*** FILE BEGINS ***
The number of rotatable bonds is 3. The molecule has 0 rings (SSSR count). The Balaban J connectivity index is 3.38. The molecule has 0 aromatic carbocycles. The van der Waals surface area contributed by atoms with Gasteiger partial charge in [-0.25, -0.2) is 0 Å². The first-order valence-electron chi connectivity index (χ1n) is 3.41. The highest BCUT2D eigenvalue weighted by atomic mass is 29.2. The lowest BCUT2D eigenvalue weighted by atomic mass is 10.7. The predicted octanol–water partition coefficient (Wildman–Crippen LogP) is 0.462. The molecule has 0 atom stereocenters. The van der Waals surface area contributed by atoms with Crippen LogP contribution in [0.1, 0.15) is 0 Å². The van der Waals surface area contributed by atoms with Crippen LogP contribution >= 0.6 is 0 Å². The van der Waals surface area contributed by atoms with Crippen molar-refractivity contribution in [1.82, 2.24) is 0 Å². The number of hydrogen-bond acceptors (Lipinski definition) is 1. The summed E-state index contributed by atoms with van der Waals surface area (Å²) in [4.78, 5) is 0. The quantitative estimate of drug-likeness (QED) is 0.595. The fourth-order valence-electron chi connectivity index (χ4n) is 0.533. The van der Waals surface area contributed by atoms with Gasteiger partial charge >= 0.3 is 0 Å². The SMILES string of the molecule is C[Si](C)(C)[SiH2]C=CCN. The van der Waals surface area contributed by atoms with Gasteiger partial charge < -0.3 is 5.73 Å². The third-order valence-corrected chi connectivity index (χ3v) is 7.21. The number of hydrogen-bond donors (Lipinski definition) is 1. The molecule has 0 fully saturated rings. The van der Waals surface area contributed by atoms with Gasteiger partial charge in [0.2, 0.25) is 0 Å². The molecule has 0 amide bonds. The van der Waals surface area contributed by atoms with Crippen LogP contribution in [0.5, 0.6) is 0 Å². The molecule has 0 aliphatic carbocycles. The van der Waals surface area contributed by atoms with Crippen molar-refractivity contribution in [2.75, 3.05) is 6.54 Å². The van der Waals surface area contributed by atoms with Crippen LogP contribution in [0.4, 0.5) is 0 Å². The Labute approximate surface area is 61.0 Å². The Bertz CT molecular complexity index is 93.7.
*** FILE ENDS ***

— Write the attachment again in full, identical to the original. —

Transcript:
The number of rotatable bonds is 3. The molecule has 0 rings (SSSR count). The Balaban J connectivity index is 3.38. The molecule has 0 aromatic carbocycles. The van der Waals surface area contributed by atoms with Gasteiger partial charge in [-0.25, -0.2) is 0 Å². The first-order valence-electron chi connectivity index (χ1n) is 3.41. The highest BCUT2D eigenvalue weighted by atomic mass is 29.2. The lowest BCUT2D eigenvalue weighted by atomic mass is 10.7. The predicted octanol–water partition coefficient (Wildman–Crippen LogP) is 0.462. The molecule has 0 atom stereocenters. The van der Waals surface area contributed by atoms with Crippen LogP contribution in [0.1, 0.15) is 0 Å². The van der Waals surface area contributed by atoms with Crippen LogP contribution >= 0.6 is 0 Å². The van der Waals surface area contributed by atoms with Crippen molar-refractivity contribution in [1.82, 2.24) is 0 Å². The number of hydrogen-bond acceptors (Lipinski definition) is 1. The summed E-state index contributed by atoms with van der Waals surface area (Å²) in [4.78, 5) is 0. The quantitative estimate of drug-likeness (QED) is 0.595. The fourth-order valence-electron chi connectivity index (χ4n) is 0.533. The van der Waals surface area contributed by atoms with Gasteiger partial charge >= 0.3 is 0 Å². The SMILES string of the molecule is C[Si](C)(C)[SiH2]C=CCN. The van der Waals surface area contributed by atoms with Gasteiger partial charge < -0.3 is 5.73 Å². The third-order valence-corrected chi connectivity index (χ3v) is 7.21. The number of hydrogen-bond donors (Lipinski definition) is 1. The molecule has 0 fully saturated rings. The van der Waals surface area contributed by atoms with Gasteiger partial charge in [0.2, 0.25) is 0 Å². The molecule has 0 amide bonds. The van der Waals surface area contributed by atoms with Crippen LogP contribution in [0.5, 0.6) is 0 Å². The molecule has 0 aliphatic carbocycles. The van der Waals surface area contributed by atoms with Crippen molar-refractivity contribution in [2.75, 3.05) is 6.54 Å². The van der Waals surface area contributed by atoms with Crippen LogP contribution in [0.4, 0.5) is 0 Å². The Labute approximate surface area is 61.0 Å². The Bertz CT molecular complexity index is 93.7.